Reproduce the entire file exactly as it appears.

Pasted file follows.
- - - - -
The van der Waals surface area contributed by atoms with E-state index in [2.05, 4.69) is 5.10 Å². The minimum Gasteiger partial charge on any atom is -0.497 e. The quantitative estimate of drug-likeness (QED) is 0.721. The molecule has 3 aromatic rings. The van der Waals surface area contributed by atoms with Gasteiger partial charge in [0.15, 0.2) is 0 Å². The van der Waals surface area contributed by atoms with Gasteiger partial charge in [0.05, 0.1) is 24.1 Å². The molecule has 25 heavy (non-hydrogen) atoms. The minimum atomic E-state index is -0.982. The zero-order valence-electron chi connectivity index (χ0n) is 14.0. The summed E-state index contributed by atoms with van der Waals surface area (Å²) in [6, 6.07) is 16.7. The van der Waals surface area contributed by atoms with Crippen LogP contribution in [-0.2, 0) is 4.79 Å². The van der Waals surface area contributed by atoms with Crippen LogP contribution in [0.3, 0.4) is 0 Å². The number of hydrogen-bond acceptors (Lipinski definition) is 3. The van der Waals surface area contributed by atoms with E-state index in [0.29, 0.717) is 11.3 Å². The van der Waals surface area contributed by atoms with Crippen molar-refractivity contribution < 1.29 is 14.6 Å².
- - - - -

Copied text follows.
The van der Waals surface area contributed by atoms with E-state index in [2.05, 4.69) is 5.10 Å². The minimum Gasteiger partial charge on any atom is -0.497 e. The quantitative estimate of drug-likeness (QED) is 0.721. The molecule has 3 aromatic rings. The van der Waals surface area contributed by atoms with Gasteiger partial charge in [0.15, 0.2) is 0 Å². The van der Waals surface area contributed by atoms with Gasteiger partial charge in [0.05, 0.1) is 24.1 Å². The molecule has 25 heavy (non-hydrogen) atoms. The minimum atomic E-state index is -0.982. The zero-order valence-electron chi connectivity index (χ0n) is 14.0. The summed E-state index contributed by atoms with van der Waals surface area (Å²) in [6, 6.07) is 16.7. The van der Waals surface area contributed by atoms with Crippen LogP contribution in [-0.2, 0) is 4.79 Å². The van der Waals surface area contributed by atoms with Crippen LogP contribution in [0.3, 0.4) is 0 Å². The number of hydrogen-bond acceptors (Lipinski definition) is 3. The van der Waals surface area contributed by atoms with E-state index in [0.29, 0.717) is 11.3 Å². The van der Waals surface area contributed by atoms with Crippen molar-refractivity contribution < 1.29 is 14.6 Å².